Synopses & Reviews
Today's Navy is a massive and complex organization, with hundreds of ships, thousands of aircraft, hundreds of thousands of people, and an annual budget in the billions of dollars that make the U.S. Navy a powerful and important component of the American defense establishment, playing a vital role in maintaining our national security, protecting us against our enemies in time of war, and guarding our economic lifelines and supporting our foreign policy in peacetime. Despite its obvious importance, most Americans know very little about their Navy, and learning about it has been a daunting task. Until now.
Derived from another Naval Institute Press book by the same author, NavCivGuide: A Handbook for Civilians in the United States Navy (which is used by civilians who work for the Department of the Navy), this informative book is a highly accessible guide that explains the strange ways of the Navy in terms that non-Sailors can understand. In ten short chapters, the author reveals such things as the many titles that military people have, the various alphanumeric designations that military personnel use to identify and distinguish themselves, the organization of the Navy and the Department of Defense, the origins and practices of such things as saluting, flag etiquette, side boys, and odd language (such as "aye-aye"), and an explanation of the many missions of the Navy. Also included is an introduction to the Navy's colorful history, a primer on the various ships and aircraft that make up today's fleet, a guide to "reading" a uniform, and the demystification of such things as the phonetic alphabet and military time.
Designed to be an easy read for those who want the whole story, The Citizen's Guide to the Navy is also a useful reference work. Each chapter ends with a section called "QuickRefs," which are lists of the essential facts presented in the chapter itself.
While not everyone need be an expert on the Navy, there is a middle ground that this book serves by providing a readable, edifying, and often entertaining explanation of this important but sometimes mysterious branch of the U.S. armed forces.
"Informative and very readable."
-- Naval Books of the Year column in Warship, 2013
About the Author
Thomas J. Cutler is a retired lieutenant commander and former gunner's mate second class who served in patrol craft, cruisers, destroyers, and aircraft carriers. His varied assignments included an in-country Vietnam tour, small craft command, and nine years at the U.S. Naval Academy, where he served as Executive Assistant to the Chairman of the Seamanship and Navigation Department and Associate Chairman of the History Department. While at the Academy, he was awarded the William P. Clements Award for Excellence in Education (military teacher of the year).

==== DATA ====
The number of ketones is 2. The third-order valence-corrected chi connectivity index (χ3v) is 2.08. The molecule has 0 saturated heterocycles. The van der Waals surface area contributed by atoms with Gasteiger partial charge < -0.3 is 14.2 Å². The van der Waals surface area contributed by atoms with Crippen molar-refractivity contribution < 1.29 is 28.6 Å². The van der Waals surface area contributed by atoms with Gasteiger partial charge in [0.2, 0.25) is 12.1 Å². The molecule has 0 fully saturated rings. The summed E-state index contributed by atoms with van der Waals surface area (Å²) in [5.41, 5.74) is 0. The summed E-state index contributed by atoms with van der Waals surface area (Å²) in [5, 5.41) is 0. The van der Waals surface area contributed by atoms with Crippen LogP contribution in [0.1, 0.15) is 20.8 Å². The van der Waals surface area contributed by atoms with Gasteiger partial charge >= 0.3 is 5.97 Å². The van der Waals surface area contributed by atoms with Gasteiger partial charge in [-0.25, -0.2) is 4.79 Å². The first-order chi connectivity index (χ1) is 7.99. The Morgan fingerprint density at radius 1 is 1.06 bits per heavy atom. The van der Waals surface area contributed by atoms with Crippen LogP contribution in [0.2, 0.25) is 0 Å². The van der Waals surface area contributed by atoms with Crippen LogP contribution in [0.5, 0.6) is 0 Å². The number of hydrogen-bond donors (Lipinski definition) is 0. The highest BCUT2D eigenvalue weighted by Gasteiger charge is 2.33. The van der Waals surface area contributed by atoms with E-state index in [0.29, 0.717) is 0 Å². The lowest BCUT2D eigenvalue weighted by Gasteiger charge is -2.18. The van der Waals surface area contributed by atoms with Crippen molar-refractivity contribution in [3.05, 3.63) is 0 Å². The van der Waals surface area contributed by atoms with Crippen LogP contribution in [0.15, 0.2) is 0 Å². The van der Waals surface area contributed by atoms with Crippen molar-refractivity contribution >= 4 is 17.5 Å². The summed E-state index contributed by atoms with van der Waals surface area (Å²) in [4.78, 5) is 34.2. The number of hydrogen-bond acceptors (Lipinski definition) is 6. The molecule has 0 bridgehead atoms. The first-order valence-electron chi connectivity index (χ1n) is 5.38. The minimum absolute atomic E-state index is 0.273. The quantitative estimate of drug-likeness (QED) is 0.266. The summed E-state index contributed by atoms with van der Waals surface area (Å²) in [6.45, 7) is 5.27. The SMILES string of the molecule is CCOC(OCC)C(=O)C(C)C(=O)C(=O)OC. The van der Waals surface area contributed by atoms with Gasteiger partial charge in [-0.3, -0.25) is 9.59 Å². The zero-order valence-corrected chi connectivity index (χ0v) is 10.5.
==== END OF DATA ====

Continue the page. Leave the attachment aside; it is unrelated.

He is the founder and former Director of the Walbrook Maritime Academy in Baltimore. Currently he is Fleet Professor of Strategy and Policy with the Naval War College and is the Director of Professional Publishing at the U.S. Naval Institute.
Winner of the Alfred Thayer Mahan Award for Naval Literature and the U.S. Maritime Literature Award, his published works include A Sailor's History of the U.S. Navy (Naval Institute Press/Naval Historical Center, 2005) [one of the books in the Chief of Naval Operations Reading Program], The Battle of Leyte Gulf (HarperCollins, 1994), and Brown Water, Black Berets: Coastal and Riverine Warfare in Vietnam (Naval Institute Press, 1988). His books have been published in various forms, including paperback and audio, and have appeared as main and alternate selections of the History Book Club, Military Book Club, and Book of the Month Club. He is the author of the 22nd and 23rd (Centennial) editions of The Bluejacket's Manual, and revised editions of Jack Sweetman's The Illustrated History of the U.S. Naval Academy and Dutton's Nautical Navigation. He and his wife, Deborah W. Cutler, are the co-editors of the Dictionary of Naval Terms and the Dictionary of Naval Abbreviations.
He has served as a panelist, commentator, and keynote speaker on military and writing topics at many events and for various organizations, including the Naval Historical Center, Smithsonian Institution, Navy Memorial, U.S. Naval Academy, MacArthur Memorial Foundation, Johns Hopkins University, U.S. Naval Institute, Armed Forces Electronics Communications and Electronics Association, Naval War College, Civitan, and many veterans' organizations. His television appearances include the History Channel's Biography series, A&E's Our Century, Fox News Channel's The O'Reilly Factor, and CBS's 48 Hours.